Step Parenting: Folklore and Fantasy
Step parenting is one of life’s little challenges. OK, truth be told, it was the most confounding role I ever undertook! I had a major Brady-bunch fantasy when I married my husband with three teenage sons. Blending my family (comprised of one teenage daughter) with his three teenage sons was going to be a piece of cake, or so I thought. Kids like me, right? Kids who have nothing to lose like me; kids who might be competing for a parent’s time and affection, who are challenged to change habits…well, that’s another story.
I didn’t factor in differences in child rearing practices, conflicting cultures, resistance to yet-another adult figure, jealousies, resentments, tacit alliances. The mountain of literature I read on step parenting scratched the surface. Charts for chores were about as useful to me as a deaf dog is to a blind man. I learned that most second marriages with children fail, some even leaving domestic violence and crime in their wake.
Early in my tenure as a stepparent, I expressed my distress over living with teenage boys to a colleague with no experience in step parenting (not a good idea). With teenage sons of her own, she tried to empathize with my struggles. “Well, I know what you mean about teenage boys”, she quipped. “It’s hard to live with them but you wouldn’t want to live without them!” Before I could stop myself, I replied, “Actually I would like to live without them.” Dead silence. I realized that polite society is not prepared to deal with a deranged stepparent.
Ultimately, I took the coward’s way out: I ran away from home…. with my husband, leaving the three stepsons behind with their mother. My husband accepted a job transfer (his idea) and we moved to the other side of the country. Now, decades later, I am still married to the same man and have the same stepsons. They’re adults with families of their own. I believe we’ve all grown beyond the trauma of blending our families.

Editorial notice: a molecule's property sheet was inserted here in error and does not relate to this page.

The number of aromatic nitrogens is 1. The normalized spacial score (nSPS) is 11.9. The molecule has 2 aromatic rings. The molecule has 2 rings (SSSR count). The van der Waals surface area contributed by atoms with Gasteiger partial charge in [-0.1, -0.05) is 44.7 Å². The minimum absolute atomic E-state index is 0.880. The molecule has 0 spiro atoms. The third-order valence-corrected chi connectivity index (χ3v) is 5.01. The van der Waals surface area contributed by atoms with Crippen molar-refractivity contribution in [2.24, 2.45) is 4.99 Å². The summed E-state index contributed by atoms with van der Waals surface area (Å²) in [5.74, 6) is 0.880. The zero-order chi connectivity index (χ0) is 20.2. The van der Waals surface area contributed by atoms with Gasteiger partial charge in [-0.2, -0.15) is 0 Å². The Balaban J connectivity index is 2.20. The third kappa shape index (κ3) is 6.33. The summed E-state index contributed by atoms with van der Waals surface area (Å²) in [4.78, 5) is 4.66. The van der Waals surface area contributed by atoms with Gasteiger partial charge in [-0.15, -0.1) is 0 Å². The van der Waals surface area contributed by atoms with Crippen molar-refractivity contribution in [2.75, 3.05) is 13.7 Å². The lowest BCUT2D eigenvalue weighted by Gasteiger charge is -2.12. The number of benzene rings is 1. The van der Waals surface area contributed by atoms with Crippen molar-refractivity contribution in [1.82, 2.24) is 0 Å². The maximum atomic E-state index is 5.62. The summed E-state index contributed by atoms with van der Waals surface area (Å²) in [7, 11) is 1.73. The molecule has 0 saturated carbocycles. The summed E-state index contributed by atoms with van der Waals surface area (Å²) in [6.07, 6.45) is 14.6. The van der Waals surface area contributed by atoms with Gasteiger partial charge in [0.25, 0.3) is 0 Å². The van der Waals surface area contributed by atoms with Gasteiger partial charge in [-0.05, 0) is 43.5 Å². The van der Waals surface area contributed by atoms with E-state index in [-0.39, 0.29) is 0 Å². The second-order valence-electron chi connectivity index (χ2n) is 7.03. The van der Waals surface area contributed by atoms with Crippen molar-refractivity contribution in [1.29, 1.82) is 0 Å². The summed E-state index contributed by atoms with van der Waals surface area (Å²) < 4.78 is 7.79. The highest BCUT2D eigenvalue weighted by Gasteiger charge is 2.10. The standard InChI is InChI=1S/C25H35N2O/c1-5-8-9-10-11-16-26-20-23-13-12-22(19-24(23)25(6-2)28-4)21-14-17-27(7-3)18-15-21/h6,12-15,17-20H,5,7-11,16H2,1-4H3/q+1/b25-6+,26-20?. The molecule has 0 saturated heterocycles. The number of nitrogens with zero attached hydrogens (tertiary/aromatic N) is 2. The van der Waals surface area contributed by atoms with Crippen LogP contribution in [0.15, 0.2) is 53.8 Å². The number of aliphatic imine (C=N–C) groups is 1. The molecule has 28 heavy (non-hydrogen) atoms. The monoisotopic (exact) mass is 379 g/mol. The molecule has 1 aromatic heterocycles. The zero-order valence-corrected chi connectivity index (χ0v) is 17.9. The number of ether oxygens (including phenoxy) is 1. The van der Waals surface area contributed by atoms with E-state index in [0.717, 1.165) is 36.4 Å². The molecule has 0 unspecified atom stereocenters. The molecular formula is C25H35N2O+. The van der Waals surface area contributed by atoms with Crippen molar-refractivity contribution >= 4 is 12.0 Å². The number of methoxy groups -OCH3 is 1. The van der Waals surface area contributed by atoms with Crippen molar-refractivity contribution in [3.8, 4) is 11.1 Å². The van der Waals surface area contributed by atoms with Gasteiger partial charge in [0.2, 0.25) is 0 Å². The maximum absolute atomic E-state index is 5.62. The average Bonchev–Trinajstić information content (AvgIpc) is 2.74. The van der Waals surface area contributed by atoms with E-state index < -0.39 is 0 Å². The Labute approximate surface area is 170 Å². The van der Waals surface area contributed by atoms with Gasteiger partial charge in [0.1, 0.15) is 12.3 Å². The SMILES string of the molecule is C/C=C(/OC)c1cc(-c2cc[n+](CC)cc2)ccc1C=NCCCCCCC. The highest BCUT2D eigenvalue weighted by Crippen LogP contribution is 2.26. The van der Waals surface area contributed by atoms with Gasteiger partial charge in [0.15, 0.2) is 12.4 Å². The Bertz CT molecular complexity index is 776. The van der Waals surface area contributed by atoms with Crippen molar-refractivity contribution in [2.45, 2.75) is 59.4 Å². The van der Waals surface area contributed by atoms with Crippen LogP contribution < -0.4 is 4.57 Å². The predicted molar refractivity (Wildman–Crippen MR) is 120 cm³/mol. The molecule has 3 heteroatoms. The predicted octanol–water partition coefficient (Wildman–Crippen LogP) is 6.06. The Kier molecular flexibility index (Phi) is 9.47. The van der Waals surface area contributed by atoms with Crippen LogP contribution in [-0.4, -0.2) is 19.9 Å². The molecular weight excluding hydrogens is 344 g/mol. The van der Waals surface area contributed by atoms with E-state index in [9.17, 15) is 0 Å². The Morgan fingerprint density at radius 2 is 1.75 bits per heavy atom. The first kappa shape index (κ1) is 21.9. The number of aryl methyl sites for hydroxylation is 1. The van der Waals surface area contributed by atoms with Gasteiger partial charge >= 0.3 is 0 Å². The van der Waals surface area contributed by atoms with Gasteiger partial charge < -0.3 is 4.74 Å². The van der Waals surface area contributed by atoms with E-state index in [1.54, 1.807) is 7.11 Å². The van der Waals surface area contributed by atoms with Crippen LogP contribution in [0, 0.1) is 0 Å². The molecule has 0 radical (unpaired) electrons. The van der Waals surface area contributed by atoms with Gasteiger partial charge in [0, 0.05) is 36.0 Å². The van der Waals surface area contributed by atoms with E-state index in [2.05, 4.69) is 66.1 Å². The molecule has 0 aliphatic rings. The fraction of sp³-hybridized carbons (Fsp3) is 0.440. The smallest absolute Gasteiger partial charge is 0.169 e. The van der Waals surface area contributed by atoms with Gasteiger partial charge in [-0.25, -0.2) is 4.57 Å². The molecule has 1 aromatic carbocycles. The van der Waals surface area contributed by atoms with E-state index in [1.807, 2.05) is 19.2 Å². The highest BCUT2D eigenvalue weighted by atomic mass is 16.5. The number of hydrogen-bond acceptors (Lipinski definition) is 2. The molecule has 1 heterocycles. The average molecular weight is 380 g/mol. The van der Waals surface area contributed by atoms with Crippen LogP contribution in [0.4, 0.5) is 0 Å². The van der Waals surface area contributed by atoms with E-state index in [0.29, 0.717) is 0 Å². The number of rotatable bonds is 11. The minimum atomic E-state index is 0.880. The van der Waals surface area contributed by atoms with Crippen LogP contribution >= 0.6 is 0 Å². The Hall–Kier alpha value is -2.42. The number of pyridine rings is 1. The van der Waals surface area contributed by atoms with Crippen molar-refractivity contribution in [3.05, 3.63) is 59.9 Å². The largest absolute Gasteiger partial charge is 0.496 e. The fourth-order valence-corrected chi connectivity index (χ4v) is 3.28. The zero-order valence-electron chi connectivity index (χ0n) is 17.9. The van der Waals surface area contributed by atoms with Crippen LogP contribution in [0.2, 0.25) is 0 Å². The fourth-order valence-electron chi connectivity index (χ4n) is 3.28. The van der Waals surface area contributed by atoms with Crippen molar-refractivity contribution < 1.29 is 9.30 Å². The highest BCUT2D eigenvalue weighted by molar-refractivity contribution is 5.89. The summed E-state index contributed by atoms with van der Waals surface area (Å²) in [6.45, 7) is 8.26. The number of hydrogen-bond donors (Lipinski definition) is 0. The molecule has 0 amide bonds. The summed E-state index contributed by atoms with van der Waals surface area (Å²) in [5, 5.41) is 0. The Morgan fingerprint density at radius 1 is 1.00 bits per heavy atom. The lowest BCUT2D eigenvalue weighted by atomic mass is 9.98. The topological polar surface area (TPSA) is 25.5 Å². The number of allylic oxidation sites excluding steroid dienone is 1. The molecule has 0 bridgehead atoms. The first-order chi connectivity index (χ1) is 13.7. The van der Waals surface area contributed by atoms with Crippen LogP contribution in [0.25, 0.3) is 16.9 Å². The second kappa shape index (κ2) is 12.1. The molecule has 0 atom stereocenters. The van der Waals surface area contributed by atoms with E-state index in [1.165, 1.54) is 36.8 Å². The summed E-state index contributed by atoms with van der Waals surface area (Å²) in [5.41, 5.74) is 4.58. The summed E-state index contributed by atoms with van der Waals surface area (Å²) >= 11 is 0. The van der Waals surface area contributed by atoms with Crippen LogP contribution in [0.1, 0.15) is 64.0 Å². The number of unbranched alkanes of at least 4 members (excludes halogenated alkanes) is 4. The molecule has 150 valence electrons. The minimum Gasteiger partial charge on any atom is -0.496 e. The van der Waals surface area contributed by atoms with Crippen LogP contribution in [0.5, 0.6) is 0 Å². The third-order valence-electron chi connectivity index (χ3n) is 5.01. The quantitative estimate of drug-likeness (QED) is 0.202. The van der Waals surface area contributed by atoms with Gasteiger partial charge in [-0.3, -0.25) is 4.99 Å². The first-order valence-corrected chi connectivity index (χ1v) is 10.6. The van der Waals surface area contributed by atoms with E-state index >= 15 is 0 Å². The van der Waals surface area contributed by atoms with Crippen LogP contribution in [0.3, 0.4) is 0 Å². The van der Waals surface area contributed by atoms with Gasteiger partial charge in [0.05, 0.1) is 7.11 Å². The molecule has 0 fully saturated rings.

Not everyone can take the route I took, nor would I want that solution for everyone. Some stepfamilies are very successful (though, not most). Stepparents with success stories can be found everywhere; they write books, appear on talk shows and share stories on social media. Stepparents with less successful stories or failures hide in the shadows of shame, regret and hurt.
The statistics remain dreadful (more than 20 years after I became a stepparent); the divorce rate for partners of blended families is much higher than that for marriages without children. (About half of first marriages end in divorce compared with roughly seventy percent of second and third marriages with children.) Step parenting is a blow to one’s self esteem; the tools one used as a parent don’t seem to work for step parenting. Very often the children blame the stepparent for ruining their lives. Even if the stepparent entered the scene many years after the dissolution of the marriage of the children’s parents, the new stepparent creates an unwanted dynamic.
While in the throes of my struggles, I did get help from friends and support groups, however. I highly recommend confiding in the right people, not necessarily the father or mother of the children who are driving you crazy. I still find it odd that with so many blended families, most of which are struggling mightily, we still haven’t fully addressed the enormous challenges of blending families.
According to the U.S. Census, the number of children living with two biological parents is declining, the number living with one parent is increasing and the number of children living in blended families (where at least one parent is divorced) holds steady at about 15%. Perhaps this minority status explains the lack of resources allocated to the issue of step parenting.
Of course, folklore and fairy tales don’t help dispel the myth of who’s to blame in the misery of blended families. Only when we admit that Cinderella was sometimes really a b*tch, will we stop blaming stepmoms and stepdads as the faulty parties in this family constellation.